Bez has it down very well. The only thing I might add as a word of caution is when using the clip release tool, be very careful not to "nick" the edge of the glass or it WILL shatter! I use a very short turn. The lip of the moulding is small so the clip doesnt have to move much for the moulding to release. Start at a joint. I like to start at a lower corner & work up or towards the center & around. Slight pressure outward on the moulding aids to the clip release also.
              59 Lark wagon, now V-8, H.D. auto!
              60 Lark convertible V-8 auto
              61 Champ 1/2 ton 4 speed
              62 Champ 3/4 ton 5 speed o/drive
              62 Champ 3/4 ton auto
              62 Daytona convertible V-8 4 speed & 62 Cruiser, auto.
              63 G.T. Hawk R-2,4 speed
              63 Avanti (2) R-1 auto
              64 Zip Van
              66 Daytona Sport Sedan(327)V-8 4 speed
              66 Cruiser V-8 auto

              Comment


              • #8
                I believe the shop manual (or the later service letter that dealt with water leaks through the rear window gasket) recommended putting a couple of layers of masking tape along the edge of the painted area as close to the moulding as possible) to protect it. If you can find one, buy a double-headed tool that has J-shaped blades facing both left and right. The second blade is handy for removing the corner mouldings where it's more convenient to come in from the other direction. I have one and can loan it if you can't find one.

                The part number for the clip is 1358695, but if they're not available, any glass shop can provide a modern plastic GM clip that will work just fine. The metal clips rust and the plastic ones tend to break during removal.
                Skip Lackie

                Comment


                • #9
                  Originally posted by Skip Lackie View Post
                  I believe the shop manual (or the later service letter that dealt with water leaks through the rear window gasket) recommended putting a couple of layers of masking tape along the edge of the painted area as close to the moulding as possible) to protect it. If you can find one, buy a double-headed tool that has J-shaped blades facing both left and right. The second blade is handy for removing the corner mouldings where it's more convenient to come in from the other direction. I have one and can loan it if you can't find one.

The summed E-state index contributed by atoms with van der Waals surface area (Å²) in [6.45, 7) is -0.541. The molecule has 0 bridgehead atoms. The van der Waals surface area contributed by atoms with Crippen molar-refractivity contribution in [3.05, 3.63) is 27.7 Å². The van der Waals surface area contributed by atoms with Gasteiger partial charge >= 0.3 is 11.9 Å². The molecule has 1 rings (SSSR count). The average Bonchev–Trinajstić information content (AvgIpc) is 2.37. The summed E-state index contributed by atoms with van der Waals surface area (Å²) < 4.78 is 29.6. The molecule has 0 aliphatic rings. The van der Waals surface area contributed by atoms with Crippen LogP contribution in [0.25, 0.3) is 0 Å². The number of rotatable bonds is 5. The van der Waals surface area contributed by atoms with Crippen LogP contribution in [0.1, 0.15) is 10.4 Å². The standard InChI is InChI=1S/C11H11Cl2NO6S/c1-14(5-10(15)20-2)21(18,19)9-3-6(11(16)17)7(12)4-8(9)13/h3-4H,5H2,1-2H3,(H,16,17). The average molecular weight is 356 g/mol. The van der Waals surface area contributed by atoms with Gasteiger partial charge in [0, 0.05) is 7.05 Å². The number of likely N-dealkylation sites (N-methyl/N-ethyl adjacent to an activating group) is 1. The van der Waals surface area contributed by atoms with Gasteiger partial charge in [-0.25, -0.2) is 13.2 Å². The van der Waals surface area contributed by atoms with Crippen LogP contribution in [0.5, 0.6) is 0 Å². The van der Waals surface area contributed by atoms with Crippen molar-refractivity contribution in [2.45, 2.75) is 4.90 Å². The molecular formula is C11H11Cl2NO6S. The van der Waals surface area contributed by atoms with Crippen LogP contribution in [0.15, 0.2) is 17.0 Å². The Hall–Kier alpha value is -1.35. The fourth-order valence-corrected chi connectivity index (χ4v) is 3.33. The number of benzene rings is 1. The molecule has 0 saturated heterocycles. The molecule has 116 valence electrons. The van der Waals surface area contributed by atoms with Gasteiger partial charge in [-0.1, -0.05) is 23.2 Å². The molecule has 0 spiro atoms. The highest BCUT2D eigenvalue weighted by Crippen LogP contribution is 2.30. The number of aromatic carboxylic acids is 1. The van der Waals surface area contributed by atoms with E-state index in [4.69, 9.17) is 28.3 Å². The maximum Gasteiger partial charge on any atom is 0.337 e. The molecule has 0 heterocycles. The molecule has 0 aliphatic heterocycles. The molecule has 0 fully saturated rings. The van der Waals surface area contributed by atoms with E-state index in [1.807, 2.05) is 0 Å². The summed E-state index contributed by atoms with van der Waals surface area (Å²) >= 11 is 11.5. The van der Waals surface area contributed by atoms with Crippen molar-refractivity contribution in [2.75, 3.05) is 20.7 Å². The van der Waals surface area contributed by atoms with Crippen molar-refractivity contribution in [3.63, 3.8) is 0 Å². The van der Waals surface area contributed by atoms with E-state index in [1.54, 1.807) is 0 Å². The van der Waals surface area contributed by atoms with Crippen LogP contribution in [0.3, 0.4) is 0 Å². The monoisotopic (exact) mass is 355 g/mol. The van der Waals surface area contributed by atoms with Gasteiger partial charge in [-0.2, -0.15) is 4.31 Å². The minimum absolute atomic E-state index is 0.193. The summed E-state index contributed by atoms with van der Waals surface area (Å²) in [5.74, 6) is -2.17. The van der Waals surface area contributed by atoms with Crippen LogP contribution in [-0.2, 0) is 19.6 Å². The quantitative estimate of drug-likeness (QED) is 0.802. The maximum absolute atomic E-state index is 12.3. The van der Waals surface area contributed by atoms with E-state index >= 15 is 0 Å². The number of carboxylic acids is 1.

The part number for the clip is 1358695, but if they're not available, any glass shop can provide a modern plastic GM clip that will work just fine. The metal clips rust and the plastic ones tend to break during removal.
                  I have removed many rear windows from the 64-66 cars and the clips are metal and all I have ever seen are green in color and I have never seen one rusted away but then I live on the west coast, when ever removing an old gasket I would just cut the inter lip all the way around the window and then just push it out from the inside and it all comes out as a unit rubber, clip, and trim if You are installing a new rubber then cutting the old one is no problem. Still need to be careful when pushing and have some else outside to catch it when it lets go, good luck
                  Candbstudebakers
                  Castro Valley,
                  California


                  Comment


                  • #10
                    Thanks to all for help,just need to get new clips now as old ones are lost.

                    Comment

                    Working...
                    X